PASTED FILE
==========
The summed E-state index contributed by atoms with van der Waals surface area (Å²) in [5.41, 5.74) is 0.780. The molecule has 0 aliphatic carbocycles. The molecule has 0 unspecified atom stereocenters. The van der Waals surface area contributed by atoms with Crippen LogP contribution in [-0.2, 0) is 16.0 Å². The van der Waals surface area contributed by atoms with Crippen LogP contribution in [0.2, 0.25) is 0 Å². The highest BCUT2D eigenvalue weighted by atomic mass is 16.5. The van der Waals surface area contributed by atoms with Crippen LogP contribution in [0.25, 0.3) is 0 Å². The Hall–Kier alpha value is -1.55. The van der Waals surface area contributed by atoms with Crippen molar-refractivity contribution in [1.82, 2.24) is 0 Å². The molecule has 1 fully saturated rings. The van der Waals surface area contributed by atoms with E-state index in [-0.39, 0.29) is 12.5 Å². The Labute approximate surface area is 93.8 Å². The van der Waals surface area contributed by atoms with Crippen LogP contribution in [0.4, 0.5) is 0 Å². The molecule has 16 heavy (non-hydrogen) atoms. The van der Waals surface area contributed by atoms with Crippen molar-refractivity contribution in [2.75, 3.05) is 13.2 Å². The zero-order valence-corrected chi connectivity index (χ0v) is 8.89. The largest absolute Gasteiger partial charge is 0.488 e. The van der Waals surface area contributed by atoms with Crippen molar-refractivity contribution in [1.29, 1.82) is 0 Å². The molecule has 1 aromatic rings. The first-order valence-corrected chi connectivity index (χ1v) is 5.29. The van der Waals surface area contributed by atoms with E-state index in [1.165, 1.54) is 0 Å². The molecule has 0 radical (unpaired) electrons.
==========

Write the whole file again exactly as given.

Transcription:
The summed E-state index contributed by atoms with van der Waals surface area (Å²) in [5.41, 5.74) is 0.780. The molecule has 0 aliphatic carbocycles. The molecule has 0 unspecified atom stereocenters. The van der Waals surface area contributed by atoms with Crippen LogP contribution in [-0.2, 0) is 16.0 Å². The van der Waals surface area contributed by atoms with Crippen LogP contribution in [0.2, 0.25) is 0 Å². The highest BCUT2D eigenvalue weighted by atomic mass is 16.5. The van der Waals surface area contributed by atoms with Crippen LogP contribution in [0.25, 0.3) is 0 Å². The Hall–Kier alpha value is -1.55. The van der Waals surface area contributed by atoms with Crippen molar-refractivity contribution in [1.82, 2.24) is 0 Å². The molecule has 1 fully saturated rings. The van der Waals surface area contributed by atoms with E-state index in [-0.39, 0.29) is 12.5 Å². The Labute approximate surface area is 93.8 Å². The van der Waals surface area contributed by atoms with Crippen LogP contribution in [0.4, 0.5) is 0 Å². The molecule has 16 heavy (non-hydrogen) atoms. The van der Waals surface area contributed by atoms with Crippen molar-refractivity contribution in [2.75, 3.05) is 13.2 Å². The zero-order valence-corrected chi connectivity index (χ0v) is 8.89. The largest absolute Gasteiger partial charge is 0.488 e. The van der Waals surface area contributed by atoms with Crippen molar-refractivity contribution in [1.29, 1.82) is 0 Å². The molecule has 1 aromatic rings. The first-order valence-corrected chi connectivity index (χ1v) is 5.29. The van der Waals surface area contributed by atoms with E-state index in [1.165, 1.54) is 0 Å². The molecule has 0 radical (unpaired) electrons.